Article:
‘Mr Fallon cut a steel plate to mark the start of work on four Successor boats which are part of the £41billion renewal of Trident. He said the state-of-the-art subs, being built by BAE Systems, were “as sophisticated as a space shuttle”. Each one is the size of three Olympic swimming pools and takes up to 11 years to build. Sir Michael said the subs – which are replacing the ageing Vanguard vessels – were vital to defend Britain as the world becomes “a darker and more dangerous place”.’  - The Sun (£)

Greening won’t rule out resigning over Heathrow expansion

GREENING Flickr‘Education Secretary Justine Greening has refused to rule out resigning if Heathrow airport is given the green light to expand. Miss Greening’s Putney constituency, in south-west London, is near the airport and she has vowed to oppose a third runway. The Cabinet minister told BBC 5 live’s Emma Barnett that she would continue to fight against Heathrow being the designated site for expansion in the South East…When asked by the BBC if her position in Cabinet would be ‘untenable’ if the decision went against her, the minister simply said the scenario was ‘hypothetical’.’ – Daily Mail

  • New study finds Heathrow does not breach pollution laws – BBC News

Jones: Labour is at risk of losing the fight for the hearts of the working class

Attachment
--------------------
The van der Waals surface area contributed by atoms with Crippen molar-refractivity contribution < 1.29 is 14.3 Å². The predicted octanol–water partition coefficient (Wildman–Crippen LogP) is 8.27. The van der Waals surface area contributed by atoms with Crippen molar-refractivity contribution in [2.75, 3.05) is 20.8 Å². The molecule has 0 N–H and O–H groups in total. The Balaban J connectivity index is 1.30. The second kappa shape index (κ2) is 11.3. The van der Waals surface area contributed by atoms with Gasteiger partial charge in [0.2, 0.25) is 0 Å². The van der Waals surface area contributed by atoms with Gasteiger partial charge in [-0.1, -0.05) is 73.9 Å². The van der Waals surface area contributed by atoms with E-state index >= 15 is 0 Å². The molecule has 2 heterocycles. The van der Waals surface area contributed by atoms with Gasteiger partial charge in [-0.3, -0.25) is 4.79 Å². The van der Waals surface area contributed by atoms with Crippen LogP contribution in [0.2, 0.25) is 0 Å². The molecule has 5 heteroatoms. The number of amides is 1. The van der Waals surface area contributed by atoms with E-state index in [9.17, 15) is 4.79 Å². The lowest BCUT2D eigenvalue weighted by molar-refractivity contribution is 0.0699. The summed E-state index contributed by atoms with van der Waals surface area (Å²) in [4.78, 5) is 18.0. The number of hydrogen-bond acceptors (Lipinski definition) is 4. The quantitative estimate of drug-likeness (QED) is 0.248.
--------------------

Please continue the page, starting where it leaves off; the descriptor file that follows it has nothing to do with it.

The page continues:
‘Jeremy Corbyn toyed with progressive patriotism in his leader’s speech; he should persist with that and he must be positive. For as Labour thinker Jon Cruddas has pointed out, the party wins when it presents an optimistic vision of national reconstruction. There is anti-establishment fury. It underpinned the Brexit result and Labour must tap into it. But unlike the Tories, it must direct this towards the correct targets, the vested interests who are really holding Britain back. Labour was born of class politics, whose re-emergence is an opportunity. But if Labour fails to grasp it, be sure that the populist right will.’ – Owen Jones, The Guardian

UKIP’s new leadership race will run until December

Nigel Farage‘A party spokesman said that the national executive committee would meet on October 17 to agree the rules of the contest. The aim was to have a new leader by the beginning of December. Last night Steven Woolfe, Ukip’s migration spokesman, and Raheem Kassam, Mr Farage’s former chief adviser, became the first contenders to throw their hats into the ring. Mr Woolfe, an ally of Mr Farage who has the support of the party donor Arron Banks, was installed as the bookmakers’ favourite after saying that he would run. It also emerged that the MEP for the North West had “considered very carefully” defecting to the Tories.’ – The Times (£)

News in Brief

  • American military strategists consider the challenges of the next major war – Daily Mail
  • Could Syria cause World War Three? – The Spectator
  • Bin Laden’s son tries to rally Al Qaeda for new attacks – The Times (£)
  • Fugitive mafia boss found hiding in his own house after five years – The Guardian
  • Low bids for Cameron’s memoirs – Daily Mail
  • UN peacekeepers in South Sudan abandoned their posts rather than defend aid workers – The Guardian
  • Scientist argues that humans will never live beyond 125 – The Times (£)